AP Environmental Science Students Examine Local Macroinvertebrates

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RAHWAY — The shoreline of Rahway’s Lake Milton recently was the destination of Rahway High School teacher Jessica Merrill’s Advanced Placement Environmental Science class. Students spent an entire day collecting macroinvertebrates from the shoreline and small creeks behind the lake.

Macroinvertebrates are small animals without a backbone, visible without magnification; examples are crayfish, leeches, and snails. The presence of indicator species is an inexpensive and simple method to enable scientists to evaluate the health of an ecosystem. Therefore, it was important for students to find, count, and classify the various invertebrates. From their data collection, they were able to calculate the biodiversity of the area.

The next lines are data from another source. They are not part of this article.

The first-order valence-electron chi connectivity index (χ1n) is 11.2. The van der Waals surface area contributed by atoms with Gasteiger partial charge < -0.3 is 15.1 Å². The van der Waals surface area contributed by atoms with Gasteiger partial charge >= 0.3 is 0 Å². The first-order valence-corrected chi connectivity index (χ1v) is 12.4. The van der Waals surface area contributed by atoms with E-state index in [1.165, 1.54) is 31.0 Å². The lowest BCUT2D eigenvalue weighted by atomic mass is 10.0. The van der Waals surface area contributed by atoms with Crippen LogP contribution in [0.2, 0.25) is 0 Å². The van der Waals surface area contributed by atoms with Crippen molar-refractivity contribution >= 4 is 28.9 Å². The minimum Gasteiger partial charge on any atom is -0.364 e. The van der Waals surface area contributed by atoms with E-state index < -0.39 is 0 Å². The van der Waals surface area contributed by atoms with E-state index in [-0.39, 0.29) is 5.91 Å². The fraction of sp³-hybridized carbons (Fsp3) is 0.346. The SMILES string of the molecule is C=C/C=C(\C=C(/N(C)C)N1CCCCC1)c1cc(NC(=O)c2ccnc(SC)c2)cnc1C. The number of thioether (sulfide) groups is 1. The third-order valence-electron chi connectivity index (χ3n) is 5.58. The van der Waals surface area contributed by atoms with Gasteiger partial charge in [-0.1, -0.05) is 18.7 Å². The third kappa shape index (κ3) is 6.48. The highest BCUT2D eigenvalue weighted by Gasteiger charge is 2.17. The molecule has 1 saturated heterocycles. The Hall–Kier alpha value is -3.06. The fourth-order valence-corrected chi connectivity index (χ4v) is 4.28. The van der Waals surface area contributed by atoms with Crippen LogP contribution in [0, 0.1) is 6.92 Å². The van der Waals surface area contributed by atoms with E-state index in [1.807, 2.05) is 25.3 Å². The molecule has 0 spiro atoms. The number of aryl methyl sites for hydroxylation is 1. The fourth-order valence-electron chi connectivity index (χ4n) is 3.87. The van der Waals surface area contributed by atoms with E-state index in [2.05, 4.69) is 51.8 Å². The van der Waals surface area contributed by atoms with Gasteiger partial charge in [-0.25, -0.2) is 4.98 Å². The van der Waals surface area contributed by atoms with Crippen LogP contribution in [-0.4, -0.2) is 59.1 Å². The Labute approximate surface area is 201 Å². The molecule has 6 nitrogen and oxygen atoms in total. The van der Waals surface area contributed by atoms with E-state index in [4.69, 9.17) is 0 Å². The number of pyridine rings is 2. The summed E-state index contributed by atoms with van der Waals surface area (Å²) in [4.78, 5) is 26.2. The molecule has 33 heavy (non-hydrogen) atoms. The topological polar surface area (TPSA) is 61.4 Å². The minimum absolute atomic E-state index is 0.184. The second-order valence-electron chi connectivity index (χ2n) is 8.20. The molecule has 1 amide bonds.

Teacher Jessica Merrill (on right) explains about calculation of biodiversity to student Madison Sullivan-Hennessey during the AP Environmental Science field trip to Rahway’s Milton Lake. (Photo courtesy of Rahway High School)


Student Liam Mark uses indicator paper to determine the pH of Milton Lake. (Photo courtesy of Rahway High School)


Madison Sullivan-Hennessey and Brandon  Krutzler screen mud from the shore of the lake for macroinvertebrates. (Photo courtesy of Rahway High School)


Brianna Nelson (left), Madison Sullivan-Hennessey, Alayah Reddock, and Camilla Albuquerque use tweezers to extract macroinvertebrates from the mud from the creeks and shoreline. (Photo courtesy of Rahway High School)

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